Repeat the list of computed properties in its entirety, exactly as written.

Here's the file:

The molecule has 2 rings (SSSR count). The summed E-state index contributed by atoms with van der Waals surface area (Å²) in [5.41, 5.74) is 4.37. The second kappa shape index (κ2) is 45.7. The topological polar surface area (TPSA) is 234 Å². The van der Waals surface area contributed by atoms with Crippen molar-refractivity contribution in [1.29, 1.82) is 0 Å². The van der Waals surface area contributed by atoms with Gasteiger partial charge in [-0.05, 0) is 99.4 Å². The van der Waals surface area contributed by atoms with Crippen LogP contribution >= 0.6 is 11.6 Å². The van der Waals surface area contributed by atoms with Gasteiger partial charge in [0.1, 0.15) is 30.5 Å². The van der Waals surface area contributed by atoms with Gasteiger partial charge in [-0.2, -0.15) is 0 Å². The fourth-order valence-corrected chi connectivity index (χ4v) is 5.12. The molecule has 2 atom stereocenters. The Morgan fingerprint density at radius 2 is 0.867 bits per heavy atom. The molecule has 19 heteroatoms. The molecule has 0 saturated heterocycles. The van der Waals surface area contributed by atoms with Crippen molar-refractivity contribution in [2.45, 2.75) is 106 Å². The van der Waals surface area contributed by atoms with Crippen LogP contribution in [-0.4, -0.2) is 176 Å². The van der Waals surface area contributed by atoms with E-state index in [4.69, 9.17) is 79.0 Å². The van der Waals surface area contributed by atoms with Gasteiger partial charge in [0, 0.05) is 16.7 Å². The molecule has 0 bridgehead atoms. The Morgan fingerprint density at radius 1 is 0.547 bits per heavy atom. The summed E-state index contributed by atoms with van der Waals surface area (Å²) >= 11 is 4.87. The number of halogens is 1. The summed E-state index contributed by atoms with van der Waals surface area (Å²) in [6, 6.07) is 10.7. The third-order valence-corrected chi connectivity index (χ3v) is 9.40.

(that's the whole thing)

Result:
The molecule has 2 rings (SSSR count). The summed E-state index contributed by atoms with van der Waals surface area (Å²) in [5.41, 5.74) is 4.37. The second kappa shape index (κ2) is 45.7. The topological polar surface area (TPSA) is 234 Å². The van der Waals surface area contributed by atoms with Crippen molar-refractivity contribution in [1.29, 1.82) is 0 Å². The van der Waals surface area contributed by atoms with Gasteiger partial charge in [-0.05, 0) is 99.4 Å². The van der Waals surface area contributed by atoms with Crippen LogP contribution >= 0.6 is 11.6 Å². The van der Waals surface area contributed by atoms with Gasteiger partial charge in [0.1, 0.15) is 30.5 Å². The van der Waals surface area contributed by atoms with Gasteiger partial charge in [-0.2, -0.15) is 0 Å². The fourth-order valence-corrected chi connectivity index (χ4v) is 5.12. The molecule has 2 atom stereocenters. The Morgan fingerprint density at radius 2 is 0.867 bits per heavy atom. The molecule has 19 heteroatoms. The molecule has 0 saturated heterocycles. The van der Waals surface area contributed by atoms with Crippen molar-refractivity contribution in [2.45, 2.75) is 106 Å². The van der Waals surface area contributed by atoms with Crippen LogP contribution in [-0.4, -0.2) is 176 Å². The van der Waals surface area contributed by atoms with E-state index in [4.69, 9.17) is 79.0 Å². The van der Waals surface area contributed by atoms with Gasteiger partial charge in [0, 0.05) is 16.7 Å². The molecule has 0 bridgehead atoms. The Morgan fingerprint density at radius 1 is 0.547 bits per heavy atom. The summed E-state index contributed by atoms with van der Waals surface area (Å²) >= 11 is 4.87. The number of halogens is 1. The summed E-state index contributed by atoms with van der Waals surface area (Å²) in [6, 6.07) is 10.7. The third-order valence-corrected chi connectivity index (χ3v) is 9.40.